Darwinfish 2 has observations on Confederate statues, Tulsa, and police violence.

Green Eagle is back with another round-up of right-wing insanity, much of it anti-Semitic.

Pinku-Sensei assesses climate change in Michigan.

Bruce Gerencser debunks the slippery-slope fallacy.

Reminder:  The Postal Service is still under attack.

Trump is the very opposite of leadership.

Working in a nursing home, always a tough job, gets even tougher in the time of covid-19.

If you can't remove the statue, improve it.

Yes, they are really this stupid.

The vitriol and idiocy of the attacks on JK Rowling show that the goal is enforcing conformity via bullying.  It's about erasing the concept of femaleness.  Here's some good discussion among bloggers.

These trend lines portend disaster.

Pelosi removes the portraits of traitors; Republicans want them back.

It's not just churches -- the evangelical population as a whole is helping spread the pandemic.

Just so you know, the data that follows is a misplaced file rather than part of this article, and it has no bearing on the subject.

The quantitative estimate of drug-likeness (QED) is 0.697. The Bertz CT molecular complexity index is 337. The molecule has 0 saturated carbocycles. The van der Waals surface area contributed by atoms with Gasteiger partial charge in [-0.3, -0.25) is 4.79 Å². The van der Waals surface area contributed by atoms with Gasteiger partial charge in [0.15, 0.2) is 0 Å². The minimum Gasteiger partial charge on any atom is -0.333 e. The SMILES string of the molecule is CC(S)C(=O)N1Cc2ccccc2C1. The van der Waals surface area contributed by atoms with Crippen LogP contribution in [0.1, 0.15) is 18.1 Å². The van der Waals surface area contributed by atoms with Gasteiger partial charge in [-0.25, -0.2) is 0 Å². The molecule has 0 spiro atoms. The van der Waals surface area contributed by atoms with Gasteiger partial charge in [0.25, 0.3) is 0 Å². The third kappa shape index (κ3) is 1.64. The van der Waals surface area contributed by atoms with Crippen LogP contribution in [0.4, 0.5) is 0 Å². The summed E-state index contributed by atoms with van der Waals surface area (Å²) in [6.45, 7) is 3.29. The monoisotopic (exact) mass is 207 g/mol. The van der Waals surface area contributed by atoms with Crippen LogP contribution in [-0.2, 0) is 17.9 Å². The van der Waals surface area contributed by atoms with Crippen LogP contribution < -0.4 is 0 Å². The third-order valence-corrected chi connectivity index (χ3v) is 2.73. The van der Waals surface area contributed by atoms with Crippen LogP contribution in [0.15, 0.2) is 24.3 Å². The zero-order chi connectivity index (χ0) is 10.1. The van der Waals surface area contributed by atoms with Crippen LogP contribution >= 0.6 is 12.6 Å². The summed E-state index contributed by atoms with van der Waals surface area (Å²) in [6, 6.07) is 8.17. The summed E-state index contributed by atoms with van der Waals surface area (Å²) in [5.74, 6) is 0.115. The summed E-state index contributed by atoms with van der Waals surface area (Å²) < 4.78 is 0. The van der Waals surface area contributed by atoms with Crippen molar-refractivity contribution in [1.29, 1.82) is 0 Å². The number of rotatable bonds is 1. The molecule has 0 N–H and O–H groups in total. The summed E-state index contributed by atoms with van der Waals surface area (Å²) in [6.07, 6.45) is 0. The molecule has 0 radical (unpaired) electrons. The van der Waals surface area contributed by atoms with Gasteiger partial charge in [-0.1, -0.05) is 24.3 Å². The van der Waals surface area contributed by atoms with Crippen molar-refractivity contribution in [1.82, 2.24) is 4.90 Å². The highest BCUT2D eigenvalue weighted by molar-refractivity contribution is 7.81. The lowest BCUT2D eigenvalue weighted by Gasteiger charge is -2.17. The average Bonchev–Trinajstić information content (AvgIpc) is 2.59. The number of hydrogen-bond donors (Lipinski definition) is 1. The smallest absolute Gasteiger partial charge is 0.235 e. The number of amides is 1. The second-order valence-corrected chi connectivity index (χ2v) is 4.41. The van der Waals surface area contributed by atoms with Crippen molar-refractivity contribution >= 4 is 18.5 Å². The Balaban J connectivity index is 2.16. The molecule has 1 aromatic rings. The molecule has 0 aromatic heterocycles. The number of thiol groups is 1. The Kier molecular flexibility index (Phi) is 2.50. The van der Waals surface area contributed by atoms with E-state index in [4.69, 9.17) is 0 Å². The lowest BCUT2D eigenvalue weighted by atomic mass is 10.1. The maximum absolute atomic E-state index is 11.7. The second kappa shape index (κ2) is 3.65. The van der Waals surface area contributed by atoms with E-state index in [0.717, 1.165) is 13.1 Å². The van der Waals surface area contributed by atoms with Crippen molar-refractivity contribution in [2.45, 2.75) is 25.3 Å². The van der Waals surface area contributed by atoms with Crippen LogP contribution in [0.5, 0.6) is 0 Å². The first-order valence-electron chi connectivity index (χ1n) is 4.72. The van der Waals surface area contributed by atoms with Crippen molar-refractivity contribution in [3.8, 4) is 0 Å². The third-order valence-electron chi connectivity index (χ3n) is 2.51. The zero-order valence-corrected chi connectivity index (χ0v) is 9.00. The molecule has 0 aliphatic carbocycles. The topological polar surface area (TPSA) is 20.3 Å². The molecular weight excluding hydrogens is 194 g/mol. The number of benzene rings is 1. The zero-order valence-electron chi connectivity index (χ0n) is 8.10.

Women being more educated than their husbands is scary to fundies.

From about 3:25 -- this is what we're up against.

Idiot vandals destroy a statue of an abolitionist who died fighting slavery.

Here's why the economic situation is such a mess.

Catch this monster.

If you want freedom for yourself, respect it for others.

Vandals attacked a statue of Gandhi in front of the Indian embassy to the US.

Nurses and former patients describe severe cases of covid-19It is not like the flu.  This thing is a horror.

The US is finally confronting the truth about the Confederacy.